We need to do a better job promoting transit, urban densification

Government savings can ultimately be had by more aggressively promoting mass transit

The announcements of investments by senior levels of government in the E&N rail and other transit systems will reduce government operating costs.

Recently an international network for public transport authorities estimated that in North America, the costs of trips as a proportion of the gross domestic product is 12.7 per cent, whereas in Hong Kong, Japan and Singapore it is only 5.4 per cent. The difference is a productive advantage for the Asian economies.

At the government level, transportation authorities are spending ever-increasing amounts of funds just to service the next subdivision.

Governments should not be in the business of promoting and financing urban sprawl, which increases operating costs to all levels of government, but particularly the province.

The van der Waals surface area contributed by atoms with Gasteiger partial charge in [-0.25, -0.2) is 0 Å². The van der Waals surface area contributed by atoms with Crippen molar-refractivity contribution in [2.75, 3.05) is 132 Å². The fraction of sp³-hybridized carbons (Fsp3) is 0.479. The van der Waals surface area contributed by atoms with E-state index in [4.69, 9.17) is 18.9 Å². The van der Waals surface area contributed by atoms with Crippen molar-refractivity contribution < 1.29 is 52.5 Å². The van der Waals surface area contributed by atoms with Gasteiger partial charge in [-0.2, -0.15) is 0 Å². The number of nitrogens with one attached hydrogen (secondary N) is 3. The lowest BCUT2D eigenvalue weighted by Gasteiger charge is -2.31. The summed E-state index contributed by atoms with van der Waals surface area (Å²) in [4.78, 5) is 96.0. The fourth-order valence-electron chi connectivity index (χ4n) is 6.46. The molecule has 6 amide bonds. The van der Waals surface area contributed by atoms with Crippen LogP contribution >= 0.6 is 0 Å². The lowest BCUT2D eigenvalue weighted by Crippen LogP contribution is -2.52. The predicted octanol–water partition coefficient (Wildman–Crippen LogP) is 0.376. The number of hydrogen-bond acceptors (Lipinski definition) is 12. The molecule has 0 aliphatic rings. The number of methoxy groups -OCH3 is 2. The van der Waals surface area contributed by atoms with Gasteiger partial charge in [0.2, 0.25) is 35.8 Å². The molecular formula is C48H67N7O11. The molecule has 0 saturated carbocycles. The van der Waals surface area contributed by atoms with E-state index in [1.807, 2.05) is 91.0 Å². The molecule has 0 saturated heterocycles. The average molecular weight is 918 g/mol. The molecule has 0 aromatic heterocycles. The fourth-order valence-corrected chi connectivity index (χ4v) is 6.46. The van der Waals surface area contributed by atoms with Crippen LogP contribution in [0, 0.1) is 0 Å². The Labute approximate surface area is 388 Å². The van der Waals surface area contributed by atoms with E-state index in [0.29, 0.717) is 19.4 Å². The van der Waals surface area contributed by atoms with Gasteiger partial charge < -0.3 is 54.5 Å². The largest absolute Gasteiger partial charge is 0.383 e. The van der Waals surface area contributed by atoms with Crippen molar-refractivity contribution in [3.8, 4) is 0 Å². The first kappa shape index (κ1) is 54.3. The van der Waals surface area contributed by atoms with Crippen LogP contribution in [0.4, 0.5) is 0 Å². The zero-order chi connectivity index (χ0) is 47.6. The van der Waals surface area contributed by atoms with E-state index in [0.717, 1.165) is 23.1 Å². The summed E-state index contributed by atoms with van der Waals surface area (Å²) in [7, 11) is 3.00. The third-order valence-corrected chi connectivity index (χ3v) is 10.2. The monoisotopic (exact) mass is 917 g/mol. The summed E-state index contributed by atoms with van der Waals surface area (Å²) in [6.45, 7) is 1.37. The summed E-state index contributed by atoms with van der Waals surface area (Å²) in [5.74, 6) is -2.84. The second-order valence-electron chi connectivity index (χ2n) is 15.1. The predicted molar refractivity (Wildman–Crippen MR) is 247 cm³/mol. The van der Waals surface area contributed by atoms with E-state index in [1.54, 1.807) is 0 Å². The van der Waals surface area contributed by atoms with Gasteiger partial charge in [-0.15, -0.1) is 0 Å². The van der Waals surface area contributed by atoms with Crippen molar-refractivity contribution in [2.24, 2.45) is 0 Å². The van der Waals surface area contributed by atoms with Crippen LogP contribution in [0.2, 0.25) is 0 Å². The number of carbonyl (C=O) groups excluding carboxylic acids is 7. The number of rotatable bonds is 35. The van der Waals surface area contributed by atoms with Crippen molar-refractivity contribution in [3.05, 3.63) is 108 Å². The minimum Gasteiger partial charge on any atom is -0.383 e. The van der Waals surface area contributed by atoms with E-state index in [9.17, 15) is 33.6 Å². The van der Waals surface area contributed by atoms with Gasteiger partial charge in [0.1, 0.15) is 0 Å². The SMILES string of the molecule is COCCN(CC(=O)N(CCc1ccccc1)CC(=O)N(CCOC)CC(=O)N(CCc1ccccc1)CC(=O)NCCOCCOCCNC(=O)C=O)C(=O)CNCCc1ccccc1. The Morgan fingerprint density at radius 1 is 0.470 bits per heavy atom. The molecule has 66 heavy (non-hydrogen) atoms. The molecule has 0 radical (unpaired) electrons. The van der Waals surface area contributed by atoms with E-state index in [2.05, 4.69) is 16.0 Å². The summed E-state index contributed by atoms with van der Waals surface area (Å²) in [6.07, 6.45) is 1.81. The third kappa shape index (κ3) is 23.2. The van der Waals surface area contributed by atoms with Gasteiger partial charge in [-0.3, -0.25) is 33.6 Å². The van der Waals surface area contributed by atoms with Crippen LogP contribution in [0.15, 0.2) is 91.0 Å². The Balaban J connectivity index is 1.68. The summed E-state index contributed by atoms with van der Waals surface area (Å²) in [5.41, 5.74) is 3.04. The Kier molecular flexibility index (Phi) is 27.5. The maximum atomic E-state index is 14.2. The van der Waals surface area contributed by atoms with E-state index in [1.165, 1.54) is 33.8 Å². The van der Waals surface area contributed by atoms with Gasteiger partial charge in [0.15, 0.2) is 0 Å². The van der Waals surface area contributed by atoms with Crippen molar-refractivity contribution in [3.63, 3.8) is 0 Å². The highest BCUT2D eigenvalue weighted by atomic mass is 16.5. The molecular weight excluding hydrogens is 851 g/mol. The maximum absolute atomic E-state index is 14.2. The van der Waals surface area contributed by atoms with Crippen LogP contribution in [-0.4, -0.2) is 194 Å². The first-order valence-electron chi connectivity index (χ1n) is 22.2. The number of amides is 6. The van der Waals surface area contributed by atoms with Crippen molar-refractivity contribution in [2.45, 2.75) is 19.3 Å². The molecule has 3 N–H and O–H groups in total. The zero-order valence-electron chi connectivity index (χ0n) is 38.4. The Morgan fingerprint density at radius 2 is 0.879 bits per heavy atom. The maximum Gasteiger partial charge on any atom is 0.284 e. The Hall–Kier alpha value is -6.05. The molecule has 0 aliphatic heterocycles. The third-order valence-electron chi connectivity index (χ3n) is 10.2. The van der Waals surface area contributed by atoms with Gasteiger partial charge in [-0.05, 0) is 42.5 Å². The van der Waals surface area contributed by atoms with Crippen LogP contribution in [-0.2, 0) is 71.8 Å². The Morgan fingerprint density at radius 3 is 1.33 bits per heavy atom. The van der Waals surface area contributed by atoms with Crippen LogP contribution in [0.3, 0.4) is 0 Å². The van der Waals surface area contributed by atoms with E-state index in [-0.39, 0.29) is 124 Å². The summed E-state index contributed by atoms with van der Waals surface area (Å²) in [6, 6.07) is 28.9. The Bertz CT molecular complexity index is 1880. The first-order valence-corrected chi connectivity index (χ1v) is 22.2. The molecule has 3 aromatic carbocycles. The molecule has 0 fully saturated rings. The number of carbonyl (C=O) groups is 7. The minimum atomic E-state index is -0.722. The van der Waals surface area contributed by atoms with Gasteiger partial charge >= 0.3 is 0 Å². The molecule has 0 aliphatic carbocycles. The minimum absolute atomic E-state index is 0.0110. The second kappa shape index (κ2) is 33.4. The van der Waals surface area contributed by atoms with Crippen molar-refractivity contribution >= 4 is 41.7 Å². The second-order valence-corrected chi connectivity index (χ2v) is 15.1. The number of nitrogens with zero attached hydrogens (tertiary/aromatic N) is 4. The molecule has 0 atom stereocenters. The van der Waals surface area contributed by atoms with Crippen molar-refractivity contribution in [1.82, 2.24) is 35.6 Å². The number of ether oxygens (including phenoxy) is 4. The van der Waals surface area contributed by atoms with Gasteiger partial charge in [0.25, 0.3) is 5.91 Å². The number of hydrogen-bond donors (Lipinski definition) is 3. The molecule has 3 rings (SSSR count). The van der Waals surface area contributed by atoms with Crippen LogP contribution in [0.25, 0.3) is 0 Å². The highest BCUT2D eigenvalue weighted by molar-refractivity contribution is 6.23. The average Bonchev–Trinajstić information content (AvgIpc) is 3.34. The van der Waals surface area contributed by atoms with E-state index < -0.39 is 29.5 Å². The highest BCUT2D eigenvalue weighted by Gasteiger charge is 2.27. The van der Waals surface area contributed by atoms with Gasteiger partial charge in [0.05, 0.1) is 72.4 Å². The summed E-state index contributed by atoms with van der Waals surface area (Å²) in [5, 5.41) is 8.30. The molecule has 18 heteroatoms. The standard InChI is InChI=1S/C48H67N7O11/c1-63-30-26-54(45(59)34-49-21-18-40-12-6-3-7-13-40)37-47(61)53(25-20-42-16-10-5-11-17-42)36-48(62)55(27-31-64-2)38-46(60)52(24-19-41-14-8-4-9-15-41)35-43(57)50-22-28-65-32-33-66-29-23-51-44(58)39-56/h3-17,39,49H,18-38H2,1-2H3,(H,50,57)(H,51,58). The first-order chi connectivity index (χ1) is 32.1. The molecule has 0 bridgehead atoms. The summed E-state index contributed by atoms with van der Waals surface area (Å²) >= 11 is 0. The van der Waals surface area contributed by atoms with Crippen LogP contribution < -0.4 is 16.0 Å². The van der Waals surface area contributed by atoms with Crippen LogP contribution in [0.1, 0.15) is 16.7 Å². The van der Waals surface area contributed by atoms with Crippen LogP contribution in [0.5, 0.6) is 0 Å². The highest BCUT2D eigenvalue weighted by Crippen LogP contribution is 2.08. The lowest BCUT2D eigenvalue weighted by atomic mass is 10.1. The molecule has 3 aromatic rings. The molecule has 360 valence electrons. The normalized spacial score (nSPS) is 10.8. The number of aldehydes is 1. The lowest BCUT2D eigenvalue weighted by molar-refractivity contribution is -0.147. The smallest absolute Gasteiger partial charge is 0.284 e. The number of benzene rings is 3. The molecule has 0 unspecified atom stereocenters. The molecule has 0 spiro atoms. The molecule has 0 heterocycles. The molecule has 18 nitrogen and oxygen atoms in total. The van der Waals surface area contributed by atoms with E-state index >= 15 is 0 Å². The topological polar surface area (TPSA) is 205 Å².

Encouraging mass transit and urban densification will entail the following cost implications:

Government will reduce costs for service provision as we move towards more compact communities.

For instance, out-patient health-care providers, social workers and transportation providers are now increasingly travelling farther to service clients. If a service provider can attend two or three appointments within walking distance, or commute a short distance by transit or even automobile, this is a time saver and also a fuel cost saver.

Existing road capacity is used more efficiently, thus delaying or negating the need for further road investments for expansion. This will help deliver our goods to the Far East markets more efficiently. Trucks stuck in traffic benefit nobody.

Correspondingly, there will be measurable decreases in road maintenance and rehabilitation costs.

Governments will also receive direct cost savings from decreased incidence of automobile accidents involving those commuters who switch modes of travel, through decreased exposure – a tangible benefit measured in millions of vehicle kilometres travelled.

Countries with the highest levels of walking and biking also have the lowest levels of obesity. This preventative measure is very important as our health-care costs are projected to increase exponentially.

Avi Ickovich

Langford